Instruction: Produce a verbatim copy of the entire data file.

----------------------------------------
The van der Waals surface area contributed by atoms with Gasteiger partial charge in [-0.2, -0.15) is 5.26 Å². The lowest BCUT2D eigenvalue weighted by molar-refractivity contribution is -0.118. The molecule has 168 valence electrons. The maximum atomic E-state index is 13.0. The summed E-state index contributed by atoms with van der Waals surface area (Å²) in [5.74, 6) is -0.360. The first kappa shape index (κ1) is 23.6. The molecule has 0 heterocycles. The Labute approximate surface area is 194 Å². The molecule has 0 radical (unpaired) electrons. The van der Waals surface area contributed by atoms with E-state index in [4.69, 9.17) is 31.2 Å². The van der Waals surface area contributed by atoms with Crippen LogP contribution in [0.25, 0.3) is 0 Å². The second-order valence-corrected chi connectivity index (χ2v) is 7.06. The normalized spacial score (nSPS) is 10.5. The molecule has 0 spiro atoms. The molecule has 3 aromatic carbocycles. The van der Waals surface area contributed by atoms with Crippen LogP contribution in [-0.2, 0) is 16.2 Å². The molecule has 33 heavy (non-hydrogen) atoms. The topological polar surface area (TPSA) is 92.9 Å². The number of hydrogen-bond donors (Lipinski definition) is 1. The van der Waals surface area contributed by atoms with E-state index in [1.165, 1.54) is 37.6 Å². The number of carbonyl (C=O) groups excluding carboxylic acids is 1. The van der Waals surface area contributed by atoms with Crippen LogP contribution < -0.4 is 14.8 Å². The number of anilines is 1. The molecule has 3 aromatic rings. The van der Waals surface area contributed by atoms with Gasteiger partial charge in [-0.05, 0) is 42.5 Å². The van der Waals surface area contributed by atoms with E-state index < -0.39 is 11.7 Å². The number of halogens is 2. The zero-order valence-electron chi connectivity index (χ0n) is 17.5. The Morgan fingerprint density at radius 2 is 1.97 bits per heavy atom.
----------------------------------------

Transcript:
The van der Waals surface area contributed by atoms with Gasteiger partial charge in [-0.2, -0.15) is 5.26 Å². The lowest BCUT2D eigenvalue weighted by molar-refractivity contribution is -0.118. The molecule has 168 valence electrons. The maximum atomic E-state index is 13.0. The summed E-state index contributed by atoms with van der Waals surface area (Å²) in [5.74, 6) is -0.360. The first kappa shape index (κ1) is 23.6. The molecule has 0 heterocycles. The Labute approximate surface area is 194 Å². The molecule has 0 radical (unpaired) electrons. The van der Waals surface area contributed by atoms with E-state index in [4.69, 9.17) is 31.2 Å². The van der Waals surface area contributed by atoms with Crippen LogP contribution in [0.25, 0.3) is 0 Å². The second-order valence-corrected chi connectivity index (χ2v) is 7.06. The normalized spacial score (nSPS) is 10.5. The molecule has 0 spiro atoms. The molecule has 3 aromatic carbocycles. The van der Waals surface area contributed by atoms with Crippen LogP contribution in [-0.2, 0) is 16.2 Å². The molecule has 33 heavy (non-hydrogen) atoms. The topological polar surface area (TPSA) is 92.9 Å². The number of hydrogen-bond donors (Lipinski definition) is 1. The van der Waals surface area contributed by atoms with E-state index in [1.165, 1.54) is 37.6 Å². The number of carbonyl (C=O) groups excluding carboxylic acids is 1. The van der Waals surface area contributed by atoms with Crippen LogP contribution < -0.4 is 14.8 Å². The number of anilines is 1. The molecule has 3 aromatic rings. The van der Waals surface area contributed by atoms with Gasteiger partial charge in [-0.05, 0) is 42.5 Å². The van der Waals surface area contributed by atoms with E-state index < -0.39 is 11.7 Å². The number of halogens is 2. The zero-order valence-electron chi connectivity index (χ0n) is 17.5. The Morgan fingerprint density at radius 2 is 1.97 bits per heavy atom.